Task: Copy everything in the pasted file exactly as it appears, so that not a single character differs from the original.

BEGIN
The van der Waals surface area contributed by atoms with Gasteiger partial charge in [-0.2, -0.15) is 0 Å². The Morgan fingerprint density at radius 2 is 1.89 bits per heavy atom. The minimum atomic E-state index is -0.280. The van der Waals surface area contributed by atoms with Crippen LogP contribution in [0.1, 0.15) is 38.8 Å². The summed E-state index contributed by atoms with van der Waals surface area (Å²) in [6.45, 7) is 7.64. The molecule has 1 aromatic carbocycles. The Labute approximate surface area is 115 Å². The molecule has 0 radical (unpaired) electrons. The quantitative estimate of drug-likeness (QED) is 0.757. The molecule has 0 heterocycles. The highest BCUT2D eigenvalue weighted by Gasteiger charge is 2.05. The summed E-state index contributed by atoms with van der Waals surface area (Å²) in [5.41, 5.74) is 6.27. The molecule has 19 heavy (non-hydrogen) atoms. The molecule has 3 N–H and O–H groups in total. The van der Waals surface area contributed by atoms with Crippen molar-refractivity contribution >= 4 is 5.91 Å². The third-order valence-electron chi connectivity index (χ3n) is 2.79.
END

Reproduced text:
The van der Waals surface area contributed by atoms with Gasteiger partial charge in [-0.2, -0.15) is 0 Å². The Morgan fingerprint density at radius 2 is 1.89 bits per heavy atom. The minimum atomic E-state index is -0.280. The van der Waals surface area contributed by atoms with Crippen LogP contribution in [0.1, 0.15) is 38.8 Å². The summed E-state index contributed by atoms with van der Waals surface area (Å²) in [6.45, 7) is 7.64. The molecule has 1 aromatic carbocycles. The Labute approximate surface area is 115 Å². The molecule has 0 radical (unpaired) electrons. The quantitative estimate of drug-likeness (QED) is 0.757. The molecule has 0 heterocycles. The highest BCUT2D eigenvalue weighted by Gasteiger charge is 2.05. The summed E-state index contributed by atoms with van der Waals surface area (Å²) in [5.41, 5.74) is 6.27. The molecule has 19 heavy (non-hydrogen) atoms. The molecule has 3 N–H and O–H groups in total. The van der Waals surface area contributed by atoms with Crippen molar-refractivity contribution >= 4 is 5.91 Å². The third-order valence-electron chi connectivity index (χ3n) is 2.79.